IEEE 11- superconductors and microwaves


Superconductivity, along with other cryogenic
electronic technologies, can provide
microwave and millimeter-wave (mm-wave)
components, both passive and active, with
characteristics superior to what can be realized
using conventional room-temperature technologies
[1], [2]. Radio astronomers have been cooling their
receiver front ends to temperatures of 10 K and below
for more than 50 years whereas superconductor-insulator-
superconductor (SIS) devices cooled to near 4 K
have been used as the mixers and detectors of preference
for radio telescopes operating in the mm-wave
frequency range since the 1970s. Other cryogenic electronics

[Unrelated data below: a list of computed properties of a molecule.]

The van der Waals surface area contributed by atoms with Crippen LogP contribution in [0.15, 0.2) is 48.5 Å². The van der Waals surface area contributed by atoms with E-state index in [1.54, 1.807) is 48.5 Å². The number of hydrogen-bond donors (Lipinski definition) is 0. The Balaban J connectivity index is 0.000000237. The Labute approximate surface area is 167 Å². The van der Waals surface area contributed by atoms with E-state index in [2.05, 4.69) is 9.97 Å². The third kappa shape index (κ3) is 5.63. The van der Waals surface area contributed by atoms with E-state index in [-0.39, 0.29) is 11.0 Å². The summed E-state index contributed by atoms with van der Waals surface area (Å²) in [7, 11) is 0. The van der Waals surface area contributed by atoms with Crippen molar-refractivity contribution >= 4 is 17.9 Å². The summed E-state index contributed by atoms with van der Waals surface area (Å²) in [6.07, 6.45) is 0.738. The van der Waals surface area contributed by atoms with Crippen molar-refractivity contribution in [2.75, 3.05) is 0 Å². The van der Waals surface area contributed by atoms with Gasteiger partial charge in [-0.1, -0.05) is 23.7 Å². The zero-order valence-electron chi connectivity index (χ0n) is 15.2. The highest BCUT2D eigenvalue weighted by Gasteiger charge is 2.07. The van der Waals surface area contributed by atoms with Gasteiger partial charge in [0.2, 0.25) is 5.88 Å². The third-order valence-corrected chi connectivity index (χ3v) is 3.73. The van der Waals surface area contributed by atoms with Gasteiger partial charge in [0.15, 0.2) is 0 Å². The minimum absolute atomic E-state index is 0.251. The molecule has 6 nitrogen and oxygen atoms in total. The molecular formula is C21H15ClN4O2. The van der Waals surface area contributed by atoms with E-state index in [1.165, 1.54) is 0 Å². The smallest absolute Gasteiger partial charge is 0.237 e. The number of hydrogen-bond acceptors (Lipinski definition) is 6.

that date back to the 1960s include infrared focal
plane arrays that were operated at temperatures of
50–70 K whenever long wavelength operation and very
low noise are required. Although superconducting devices
(such as high Q-value cavities) have a long history
in high-energy physics (HEP) particle accelerators,
other applications have not found wide use. Several
factors have contributed to this situation including the
lack of maturity of some of these technologies.